Generally, employees are allowed to agree to an additional 12 hours per week of overtime. For this overtime pay, the employer will be required to pay an additional 50% of their employee’s ordinary wages. Additionally, for night work (work performed between the hours of 10pm and 6am) employers must also pay an additional 50% of wages.  

Holidays in South Korea

Minimum paid holidays are weekly holidays (usually Sunday) and Labour Day (May 1st). Employees are entitled to an additional 50% pay for 8 hours worked during a holiday, and an additional 100% for any work that surpassed this 8-hour limit.  

Employees that work for a full year are entitled to receive 15 days of annual paid leave per year. Employees that haven’t worked a full year, or have an attendance rate of less that 80%, are entitled to receive one annual paid leave day for every month of the year worked.  

As of January 1st, 2022, employers with 30 or more employees are required to provide their employees with paid time off on public holidays. Public holidays designated by the government are:  

  • New Year’s Day: January 1st. 
  • Lunar New Year’s Day (Seollal): December 31st to January 2nd  
  • Independence Movement Day (Sam Il Jul): March 1st 
  • Children’s Day (Uhrininal): May 5th.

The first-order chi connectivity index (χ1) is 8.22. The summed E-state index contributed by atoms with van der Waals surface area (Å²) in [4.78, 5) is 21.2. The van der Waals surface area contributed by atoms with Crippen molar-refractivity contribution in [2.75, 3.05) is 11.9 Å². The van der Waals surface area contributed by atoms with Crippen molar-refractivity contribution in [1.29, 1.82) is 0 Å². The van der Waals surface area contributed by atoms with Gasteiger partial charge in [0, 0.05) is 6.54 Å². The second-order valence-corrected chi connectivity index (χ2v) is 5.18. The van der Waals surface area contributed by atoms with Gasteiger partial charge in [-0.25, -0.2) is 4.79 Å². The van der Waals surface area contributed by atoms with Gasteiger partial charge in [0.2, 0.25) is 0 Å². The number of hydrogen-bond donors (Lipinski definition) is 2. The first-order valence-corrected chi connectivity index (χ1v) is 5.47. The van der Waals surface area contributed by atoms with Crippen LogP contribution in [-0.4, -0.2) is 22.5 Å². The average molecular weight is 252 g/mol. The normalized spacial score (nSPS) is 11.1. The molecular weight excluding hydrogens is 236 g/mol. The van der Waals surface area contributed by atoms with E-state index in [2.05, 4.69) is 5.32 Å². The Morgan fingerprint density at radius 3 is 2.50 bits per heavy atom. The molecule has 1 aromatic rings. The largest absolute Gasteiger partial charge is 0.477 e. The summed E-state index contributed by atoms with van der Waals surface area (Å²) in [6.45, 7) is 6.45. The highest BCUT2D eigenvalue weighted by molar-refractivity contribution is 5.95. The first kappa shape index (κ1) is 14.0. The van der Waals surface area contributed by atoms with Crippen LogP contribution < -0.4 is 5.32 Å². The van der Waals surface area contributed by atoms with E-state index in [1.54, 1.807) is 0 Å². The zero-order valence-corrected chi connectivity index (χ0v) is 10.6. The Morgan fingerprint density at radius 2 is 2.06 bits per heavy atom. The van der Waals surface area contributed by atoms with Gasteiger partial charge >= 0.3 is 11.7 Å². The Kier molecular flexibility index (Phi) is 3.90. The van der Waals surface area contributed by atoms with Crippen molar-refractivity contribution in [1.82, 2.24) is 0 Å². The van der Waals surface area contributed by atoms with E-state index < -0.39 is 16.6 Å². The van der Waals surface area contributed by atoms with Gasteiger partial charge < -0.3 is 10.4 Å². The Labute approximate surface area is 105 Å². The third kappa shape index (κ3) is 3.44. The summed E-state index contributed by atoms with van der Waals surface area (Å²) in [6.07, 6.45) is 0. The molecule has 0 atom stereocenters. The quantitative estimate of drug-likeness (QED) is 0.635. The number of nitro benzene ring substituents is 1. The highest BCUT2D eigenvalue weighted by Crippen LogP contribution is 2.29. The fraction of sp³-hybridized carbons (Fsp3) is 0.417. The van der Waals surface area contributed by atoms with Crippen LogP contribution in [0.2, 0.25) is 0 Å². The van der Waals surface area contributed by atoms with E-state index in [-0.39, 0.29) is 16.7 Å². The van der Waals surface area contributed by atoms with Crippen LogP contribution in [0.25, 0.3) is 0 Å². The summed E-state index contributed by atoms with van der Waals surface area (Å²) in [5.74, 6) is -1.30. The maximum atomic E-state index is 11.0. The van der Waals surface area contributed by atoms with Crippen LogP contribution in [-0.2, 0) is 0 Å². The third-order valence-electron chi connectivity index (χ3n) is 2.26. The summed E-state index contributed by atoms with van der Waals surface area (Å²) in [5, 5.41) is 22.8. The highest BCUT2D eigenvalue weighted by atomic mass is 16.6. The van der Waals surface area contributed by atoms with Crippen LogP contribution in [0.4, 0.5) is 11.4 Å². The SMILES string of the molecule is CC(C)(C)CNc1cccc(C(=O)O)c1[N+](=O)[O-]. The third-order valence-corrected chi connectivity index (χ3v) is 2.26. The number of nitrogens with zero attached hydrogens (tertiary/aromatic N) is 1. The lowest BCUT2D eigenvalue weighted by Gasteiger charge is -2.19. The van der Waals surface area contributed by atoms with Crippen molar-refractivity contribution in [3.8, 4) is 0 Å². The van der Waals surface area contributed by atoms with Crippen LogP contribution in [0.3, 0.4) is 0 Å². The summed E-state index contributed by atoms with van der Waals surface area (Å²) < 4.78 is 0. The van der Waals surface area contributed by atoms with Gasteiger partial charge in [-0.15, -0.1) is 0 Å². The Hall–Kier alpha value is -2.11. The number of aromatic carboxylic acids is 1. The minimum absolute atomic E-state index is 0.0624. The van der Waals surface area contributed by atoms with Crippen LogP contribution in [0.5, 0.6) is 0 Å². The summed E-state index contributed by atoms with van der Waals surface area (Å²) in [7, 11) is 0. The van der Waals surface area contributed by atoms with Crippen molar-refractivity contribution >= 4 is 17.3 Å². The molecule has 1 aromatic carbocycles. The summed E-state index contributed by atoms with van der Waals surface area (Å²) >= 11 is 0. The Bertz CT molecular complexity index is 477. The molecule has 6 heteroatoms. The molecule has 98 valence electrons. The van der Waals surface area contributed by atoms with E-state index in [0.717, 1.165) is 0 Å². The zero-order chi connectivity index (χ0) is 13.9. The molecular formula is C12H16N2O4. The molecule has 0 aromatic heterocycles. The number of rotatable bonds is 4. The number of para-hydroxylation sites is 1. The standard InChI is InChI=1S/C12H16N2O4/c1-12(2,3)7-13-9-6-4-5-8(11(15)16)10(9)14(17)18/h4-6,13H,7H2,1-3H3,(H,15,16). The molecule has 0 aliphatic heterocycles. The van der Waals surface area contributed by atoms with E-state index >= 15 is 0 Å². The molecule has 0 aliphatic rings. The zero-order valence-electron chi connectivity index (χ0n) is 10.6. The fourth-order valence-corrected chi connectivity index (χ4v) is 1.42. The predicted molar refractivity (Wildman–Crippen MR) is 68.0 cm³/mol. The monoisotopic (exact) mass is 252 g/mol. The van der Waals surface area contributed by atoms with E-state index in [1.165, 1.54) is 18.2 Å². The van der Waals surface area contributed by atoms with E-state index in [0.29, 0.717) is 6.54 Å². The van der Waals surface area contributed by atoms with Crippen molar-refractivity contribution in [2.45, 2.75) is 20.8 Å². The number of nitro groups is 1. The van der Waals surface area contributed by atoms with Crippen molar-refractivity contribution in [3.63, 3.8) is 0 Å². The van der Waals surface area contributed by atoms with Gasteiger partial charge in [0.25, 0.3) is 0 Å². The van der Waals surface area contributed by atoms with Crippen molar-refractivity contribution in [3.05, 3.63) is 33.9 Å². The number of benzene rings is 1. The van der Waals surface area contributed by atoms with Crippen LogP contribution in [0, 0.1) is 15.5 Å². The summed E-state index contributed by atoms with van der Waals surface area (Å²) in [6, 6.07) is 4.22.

• Buddha’s Birthday: April 8th by Lunar calendar. 
  • Memorial Day: June 6th. 
  • Independence Day (Kwang Bok Jul): August 15th. 
  • Harvest Moon Festival (Chuseok): August 14th to August 16th  
  • National Foundation Day (Kae Chun Jul): October 3rd. 
  • Christmas Day: December 25th. 

These days may be subject to change on an annual basis. 

Maternity/Paternity Leave in South Korea

In accordance with the LSA, the minimum maternity leave that can be provided is 90 days, with a minimum of 45 days taken after the birth of the child. In cases where there are multiple births, the employee is entitled to an extra 30 days. Maternity leave is paid leave and is either paid by the employer or subsidized by the government. Additionally, women are protected from termination during pregnancy and up to 30 days following the birth of their child.  

Companies are now also required to provide 10 days of paid paternity leave in South Korea, and are expected to make allowances for unpaid parental leave for both mothers and fathers.  


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No, it is necessary to use a local entity abroad to comply with each country labor law.

Foreign companies can either set up a local entity in each country or use the services a local PEO (Professional Employment Organization) to hire the staff on-site directly.

The employer of record is the legal entity liable for the staff employed in a specific country. In practice, a foreign company can either open a subsidiary to become the employer of record of its abroad employees or use a PEO to act as the employer of record.

Liabilities may vary from country to country and include all the staff management responsibilities: labor contract issues, payroll management, and tax compliance, social security management, expenses claim declaration, hiring and termination
procedures, etc.

In general, 1-month is necessary to have an employee based out abroad using an existing PEO as the employe of record. When incorporating a new subsidiary to be the employer of record, the delay varies from 4-12 months.